Low maternal vitamin B-12 status is associated with offspring insulin resistance regardless of antenatal micronutrient supplementation in rural Nepal.J Nutr 2011; 141(10):1912-7JN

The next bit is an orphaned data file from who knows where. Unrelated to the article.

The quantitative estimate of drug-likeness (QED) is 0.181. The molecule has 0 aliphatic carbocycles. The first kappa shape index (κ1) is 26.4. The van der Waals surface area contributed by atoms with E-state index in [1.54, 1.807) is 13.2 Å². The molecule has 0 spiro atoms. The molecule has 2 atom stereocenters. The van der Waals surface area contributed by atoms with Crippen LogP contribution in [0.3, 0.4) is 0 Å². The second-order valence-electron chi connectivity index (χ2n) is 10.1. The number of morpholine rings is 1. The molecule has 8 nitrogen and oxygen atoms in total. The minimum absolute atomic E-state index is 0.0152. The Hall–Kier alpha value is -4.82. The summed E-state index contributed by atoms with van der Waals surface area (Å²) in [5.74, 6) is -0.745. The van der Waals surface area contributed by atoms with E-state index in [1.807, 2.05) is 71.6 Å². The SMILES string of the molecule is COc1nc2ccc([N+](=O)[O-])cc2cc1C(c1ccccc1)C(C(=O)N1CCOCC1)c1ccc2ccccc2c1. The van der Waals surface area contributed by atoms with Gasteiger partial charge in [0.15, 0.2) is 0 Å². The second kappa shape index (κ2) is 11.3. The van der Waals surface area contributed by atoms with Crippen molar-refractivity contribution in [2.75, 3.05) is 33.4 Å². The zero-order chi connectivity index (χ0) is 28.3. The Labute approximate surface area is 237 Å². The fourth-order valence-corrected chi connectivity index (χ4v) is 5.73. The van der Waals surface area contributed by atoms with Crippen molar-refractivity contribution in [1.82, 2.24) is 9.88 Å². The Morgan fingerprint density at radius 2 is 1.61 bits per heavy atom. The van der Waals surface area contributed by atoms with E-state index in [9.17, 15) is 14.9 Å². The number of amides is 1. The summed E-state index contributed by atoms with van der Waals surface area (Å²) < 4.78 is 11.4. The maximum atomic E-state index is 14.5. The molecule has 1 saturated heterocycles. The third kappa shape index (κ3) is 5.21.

Questions have been raised about potentially negative effects of antenatal folic acid use in populations with a high prevalence of vitamin B-12 deficiency. Our objective was to examine the association between maternal folate and vitamin B-12 status in pregnancy on offspring insulin resistance and examine whether the effects of maternal micronutrient supplementation varied by baseline maternal folate and/or vitamin B-12 status. Pregnant women were cluster randomized to receive daily supplements containing vitamin A alone or with folic acid, folic acid+iron, folic acid+iron+zinc, or a multiple micronutrient. In a subsample (n = 1132), micronutrient status biomarkers were analyzed at baseline and late pregnancy. Children born to the women who participated in the trial were visited at 6-8 y of age. Fasting plasma glucose and insulin were used to estimate insulin resistance using the homeostasis model assessment (HOMA-IR). Children whose mothers were deficient in vitamin B-12 (<148 pmol/L, 27%) during early pregnancy had a 26.7% increase in HOMA-IR (P = 0.02), but there was no association with maternal folate status. Among children born to women who were vitamin B-12 deficient at baseline, the percent difference in HOMA-IR compared to the control group was 15.1% (95% CI: -35.9, 106.4), 4.9% (-41.6, 88.5), 3.3% (-38.4, 73.5), and 18.1% (-29.0, 96.7) in the folic acid, folic acid-iron, folic acid-iron-zinc, and multiple micronutrient supplementation groups, respectively, none of which were significant. Maternal vitamin B-12 deficiency is associated with an elevated risk of insulin resistance, but supplementation with folic acid or other micronutrients led to no significant change in insulin resistance in school-aged offspring.